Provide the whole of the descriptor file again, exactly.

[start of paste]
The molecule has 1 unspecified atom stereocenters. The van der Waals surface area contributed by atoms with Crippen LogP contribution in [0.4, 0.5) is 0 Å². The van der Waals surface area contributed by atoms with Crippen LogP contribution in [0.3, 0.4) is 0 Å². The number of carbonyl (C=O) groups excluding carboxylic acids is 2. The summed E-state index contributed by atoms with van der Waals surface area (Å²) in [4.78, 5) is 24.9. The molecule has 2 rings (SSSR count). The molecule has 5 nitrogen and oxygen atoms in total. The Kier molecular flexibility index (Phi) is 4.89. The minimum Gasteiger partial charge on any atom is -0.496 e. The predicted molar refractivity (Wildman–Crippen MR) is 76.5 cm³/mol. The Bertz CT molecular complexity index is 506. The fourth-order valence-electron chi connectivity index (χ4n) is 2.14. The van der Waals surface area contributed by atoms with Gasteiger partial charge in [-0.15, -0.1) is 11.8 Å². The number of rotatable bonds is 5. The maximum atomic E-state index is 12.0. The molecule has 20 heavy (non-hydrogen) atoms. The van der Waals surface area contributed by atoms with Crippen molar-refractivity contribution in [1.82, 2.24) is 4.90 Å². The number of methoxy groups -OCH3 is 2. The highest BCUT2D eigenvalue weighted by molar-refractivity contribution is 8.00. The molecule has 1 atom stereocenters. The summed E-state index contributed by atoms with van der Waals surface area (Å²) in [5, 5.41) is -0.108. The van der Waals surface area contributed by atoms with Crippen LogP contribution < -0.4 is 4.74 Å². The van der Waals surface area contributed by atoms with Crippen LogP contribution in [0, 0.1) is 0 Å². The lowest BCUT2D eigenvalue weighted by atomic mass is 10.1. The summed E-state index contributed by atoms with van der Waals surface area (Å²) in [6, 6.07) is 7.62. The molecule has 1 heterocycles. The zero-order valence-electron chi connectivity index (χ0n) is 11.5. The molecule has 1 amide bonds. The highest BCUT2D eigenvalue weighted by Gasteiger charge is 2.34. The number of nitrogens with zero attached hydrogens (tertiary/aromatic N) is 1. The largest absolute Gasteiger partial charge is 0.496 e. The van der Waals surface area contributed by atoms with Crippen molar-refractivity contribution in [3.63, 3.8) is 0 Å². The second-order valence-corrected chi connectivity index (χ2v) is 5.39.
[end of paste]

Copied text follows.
The molecule has 1 unspecified atom stereocenters. The van der Waals surface area contributed by atoms with Crippen LogP contribution in [0.4, 0.5) is 0 Å². The van der Waals surface area contributed by atoms with Crippen LogP contribution in [0.3, 0.4) is 0 Å². The number of carbonyl (C=O) groups excluding carboxylic acids is 2. The summed E-state index contributed by atoms with van der Waals surface area (Å²) in [4.78, 5) is 24.9. The molecule has 2 rings (SSSR count). The molecule has 5 nitrogen and oxygen atoms in total. The Kier molecular flexibility index (Phi) is 4.89. The minimum Gasteiger partial charge on any atom is -0.496 e. The predicted molar refractivity (Wildman–Crippen MR) is 76.5 cm³/mol. The Bertz CT molecular complexity index is 506. The fourth-order valence-electron chi connectivity index (χ4n) is 2.14. The van der Waals surface area contributed by atoms with Gasteiger partial charge in [-0.15, -0.1) is 11.8 Å². The number of rotatable bonds is 5. The maximum atomic E-state index is 12.0. The molecule has 20 heavy (non-hydrogen) atoms. The van der Waals surface area contributed by atoms with Crippen molar-refractivity contribution in [1.82, 2.24) is 4.90 Å². The number of methoxy groups -OCH3 is 2. The highest BCUT2D eigenvalue weighted by molar-refractivity contribution is 8.00. The molecule has 1 atom stereocenters. The summed E-state index contributed by atoms with van der Waals surface area (Å²) in [5, 5.41) is -0.108. The van der Waals surface area contributed by atoms with Crippen LogP contribution < -0.4 is 4.74 Å². The van der Waals surface area contributed by atoms with Crippen LogP contribution in [0, 0.1) is 0 Å². The lowest BCUT2D eigenvalue weighted by atomic mass is 10.1. The summed E-state index contributed by atoms with van der Waals surface area (Å²) in [6, 6.07) is 7.62. The molecule has 1 heterocycles. The zero-order valence-electron chi connectivity index (χ0n) is 11.5. The molecule has 1 amide bonds. The highest BCUT2D eigenvalue weighted by Gasteiger charge is 2.34. The number of nitrogens with zero attached hydrogens (tertiary/aromatic N) is 1. The largest absolute Gasteiger partial charge is 0.496 e. The van der Waals surface area contributed by atoms with Crippen molar-refractivity contribution in [3.63, 3.8) is 0 Å². The second-order valence-corrected chi connectivity index (χ2v) is 5.39.